Edwards was born in Swansea, South Wales, and spent much of her time at her parents’ bungalow on the Gower Peninsula.
Edwards’ work has centred on early plant fossils, the majority of which have been retrieved from the UK. Her interest in early plants was initiated after she studied plant fossils preserved in three dimensions in the mineral pyrite (fools’ gold).
She is also a Fellow of the Royal Society, Fellow of the Royal Society of Edinburgh, an honorary Fellow at the University of Wales, Swansea, a Corresponding Member of the Botanical Society of America, and has links with China, consulting for the Beijing Museum of Natural History, and working on fossils from that country.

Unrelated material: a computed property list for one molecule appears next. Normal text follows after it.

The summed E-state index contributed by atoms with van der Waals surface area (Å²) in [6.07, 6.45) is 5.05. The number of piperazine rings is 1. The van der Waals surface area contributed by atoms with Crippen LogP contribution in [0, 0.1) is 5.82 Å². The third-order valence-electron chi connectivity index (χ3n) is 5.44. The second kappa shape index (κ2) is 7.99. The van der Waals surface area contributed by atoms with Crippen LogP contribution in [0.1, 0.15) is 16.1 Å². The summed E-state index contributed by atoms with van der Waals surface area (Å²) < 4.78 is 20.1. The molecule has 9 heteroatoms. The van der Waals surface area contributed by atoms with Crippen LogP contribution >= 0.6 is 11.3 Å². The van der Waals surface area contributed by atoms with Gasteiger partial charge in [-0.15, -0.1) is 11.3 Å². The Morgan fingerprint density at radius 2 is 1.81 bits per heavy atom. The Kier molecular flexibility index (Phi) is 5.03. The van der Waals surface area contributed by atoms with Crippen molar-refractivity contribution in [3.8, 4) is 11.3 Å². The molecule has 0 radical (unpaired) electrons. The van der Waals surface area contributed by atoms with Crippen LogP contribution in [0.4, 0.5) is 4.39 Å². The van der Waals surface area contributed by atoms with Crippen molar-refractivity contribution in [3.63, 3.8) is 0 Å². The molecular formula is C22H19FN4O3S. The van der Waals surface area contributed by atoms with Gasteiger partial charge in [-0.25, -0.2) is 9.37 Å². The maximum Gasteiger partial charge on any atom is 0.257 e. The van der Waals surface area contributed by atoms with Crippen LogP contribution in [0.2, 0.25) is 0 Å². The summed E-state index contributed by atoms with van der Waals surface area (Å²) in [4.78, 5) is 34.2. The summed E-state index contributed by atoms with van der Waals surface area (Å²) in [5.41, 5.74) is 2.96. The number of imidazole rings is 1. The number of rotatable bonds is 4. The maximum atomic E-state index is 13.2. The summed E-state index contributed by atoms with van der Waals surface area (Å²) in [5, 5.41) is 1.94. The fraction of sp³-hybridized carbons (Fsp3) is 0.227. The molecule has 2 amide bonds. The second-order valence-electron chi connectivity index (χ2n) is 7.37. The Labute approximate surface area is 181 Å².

Among Edwards’s most notable works, are the discovery of vascular tissue in Cooksonia, the description and analysis of stomata in early land plants, and very early liverwort-like plants. The charcoalified nature of many of her fossils have enabled her to prove that wildfires took place in the Siluruan period. She has also worked on several enigmatic fossils such as Nematothallus,Tortilicaulis and Prototaxites.